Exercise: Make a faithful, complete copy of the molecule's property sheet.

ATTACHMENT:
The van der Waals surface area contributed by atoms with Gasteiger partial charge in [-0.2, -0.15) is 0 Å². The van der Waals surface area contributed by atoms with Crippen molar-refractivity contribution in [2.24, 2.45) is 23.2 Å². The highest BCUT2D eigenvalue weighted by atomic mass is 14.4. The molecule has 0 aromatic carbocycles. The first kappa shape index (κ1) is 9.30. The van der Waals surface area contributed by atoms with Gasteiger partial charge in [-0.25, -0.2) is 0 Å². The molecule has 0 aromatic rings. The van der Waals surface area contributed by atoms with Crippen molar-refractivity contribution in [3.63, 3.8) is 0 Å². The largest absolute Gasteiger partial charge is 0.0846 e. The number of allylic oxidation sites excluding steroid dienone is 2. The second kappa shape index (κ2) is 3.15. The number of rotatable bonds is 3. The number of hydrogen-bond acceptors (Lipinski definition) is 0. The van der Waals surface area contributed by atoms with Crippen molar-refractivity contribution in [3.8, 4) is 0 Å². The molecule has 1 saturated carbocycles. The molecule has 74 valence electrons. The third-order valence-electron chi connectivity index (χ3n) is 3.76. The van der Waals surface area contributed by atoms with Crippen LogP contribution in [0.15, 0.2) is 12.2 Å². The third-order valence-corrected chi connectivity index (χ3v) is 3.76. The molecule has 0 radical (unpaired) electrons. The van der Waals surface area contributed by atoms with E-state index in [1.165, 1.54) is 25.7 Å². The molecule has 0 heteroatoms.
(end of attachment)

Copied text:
The van der Waals surface area contributed by atoms with Gasteiger partial charge in [-0.2, -0.15) is 0 Å². The van der Waals surface area contributed by atoms with Crippen molar-refractivity contribution in [2.24, 2.45) is 23.2 Å². The highest BCUT2D eigenvalue weighted by atomic mass is 14.4. The molecule has 0 aromatic carbocycles. The first kappa shape index (κ1) is 9.30. The van der Waals surface area contributed by atoms with Gasteiger partial charge in [-0.25, -0.2) is 0 Å². The molecule has 0 aromatic rings. The van der Waals surface area contributed by atoms with Crippen molar-refractivity contribution in [3.63, 3.8) is 0 Å². The largest absolute Gasteiger partial charge is 0.0846 e. The number of allylic oxidation sites excluding steroid dienone is 2. The second kappa shape index (κ2) is 3.15. The number of rotatable bonds is 3. The number of hydrogen-bond acceptors (Lipinski definition) is 0. The van der Waals surface area contributed by atoms with Crippen molar-refractivity contribution in [3.8, 4) is 0 Å². The molecule has 1 saturated carbocycles. The molecule has 74 valence electrons. The third-order valence-electron chi connectivity index (χ3n) is 3.76. The van der Waals surface area contributed by atoms with Crippen LogP contribution in [0.15, 0.2) is 12.2 Å². The third-order valence-corrected chi connectivity index (χ3v) is 3.76. The molecule has 0 radical (unpaired) electrons. The van der Waals surface area contributed by atoms with E-state index in [1.165, 1.54) is 25.7 Å². The molecule has 0 heteroatoms.